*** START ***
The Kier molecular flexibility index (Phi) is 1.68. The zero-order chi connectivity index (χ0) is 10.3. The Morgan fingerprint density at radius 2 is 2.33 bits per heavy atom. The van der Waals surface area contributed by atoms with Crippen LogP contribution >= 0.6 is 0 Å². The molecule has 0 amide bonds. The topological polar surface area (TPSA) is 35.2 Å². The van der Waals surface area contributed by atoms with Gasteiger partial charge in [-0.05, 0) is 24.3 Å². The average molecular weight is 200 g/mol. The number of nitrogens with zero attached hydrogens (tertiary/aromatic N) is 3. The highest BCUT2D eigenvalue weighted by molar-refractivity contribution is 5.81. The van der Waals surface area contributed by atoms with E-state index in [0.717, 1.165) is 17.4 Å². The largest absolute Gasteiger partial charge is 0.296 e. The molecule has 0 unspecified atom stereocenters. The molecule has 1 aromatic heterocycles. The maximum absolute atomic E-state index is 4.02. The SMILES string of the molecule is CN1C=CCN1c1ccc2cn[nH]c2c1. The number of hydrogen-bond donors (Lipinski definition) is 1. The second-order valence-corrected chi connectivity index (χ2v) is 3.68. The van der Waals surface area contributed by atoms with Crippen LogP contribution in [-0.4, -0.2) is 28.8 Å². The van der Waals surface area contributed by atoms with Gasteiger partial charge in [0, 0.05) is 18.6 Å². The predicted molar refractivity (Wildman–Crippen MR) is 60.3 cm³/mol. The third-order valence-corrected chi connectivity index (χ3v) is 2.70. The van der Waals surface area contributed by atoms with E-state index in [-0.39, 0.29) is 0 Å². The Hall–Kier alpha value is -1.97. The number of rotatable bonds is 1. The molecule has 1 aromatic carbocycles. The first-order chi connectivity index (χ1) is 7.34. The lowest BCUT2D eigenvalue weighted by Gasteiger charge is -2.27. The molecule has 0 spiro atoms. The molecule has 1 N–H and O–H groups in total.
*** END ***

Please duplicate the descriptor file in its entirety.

The Kier molecular flexibility index (Phi) is 1.68. The zero-order chi connectivity index (χ0) is 10.3. The Morgan fingerprint density at radius 2 is 2.33 bits per heavy atom. The van der Waals surface area contributed by atoms with Crippen LogP contribution >= 0.6 is 0 Å². The molecule has 0 amide bonds. The topological polar surface area (TPSA) is 35.2 Å². The van der Waals surface area contributed by atoms with Gasteiger partial charge in [-0.05, 0) is 24.3 Å². The average molecular weight is 200 g/mol. The number of nitrogens with zero attached hydrogens (tertiary/aromatic N) is 3. The highest BCUT2D eigenvalue weighted by molar-refractivity contribution is 5.81. The van der Waals surface area contributed by atoms with E-state index in [0.717, 1.165) is 17.4 Å². The largest absolute Gasteiger partial charge is 0.296 e. The molecule has 0 unspecified atom stereocenters. The molecule has 1 aromatic heterocycles. The maximum absolute atomic E-state index is 4.02. The SMILES string of the molecule is CN1C=CCN1c1ccc2cn[nH]c2c1. The number of hydrogen-bond donors (Lipinski definition) is 1. The second-order valence-corrected chi connectivity index (χ2v) is 3.68. The van der Waals surface area contributed by atoms with Crippen LogP contribution in [-0.4, -0.2) is 28.8 Å². The van der Waals surface area contributed by atoms with Gasteiger partial charge in [0, 0.05) is 18.6 Å². The predicted molar refractivity (Wildman–Crippen MR) is 60.3 cm³/mol. The third-order valence-corrected chi connectivity index (χ3v) is 2.70. The van der Waals surface area contributed by atoms with E-state index in [-0.39, 0.29) is 0 Å². The Hall–Kier alpha value is -1.97. The number of rotatable bonds is 1. The molecule has 1 aromatic carbocycles. The first-order chi connectivity index (χ1) is 7.34. The lowest BCUT2D eigenvalue weighted by Gasteiger charge is -2.27. The molecule has 0 spiro atoms. The molecule has 1 N–H and O–H groups in total.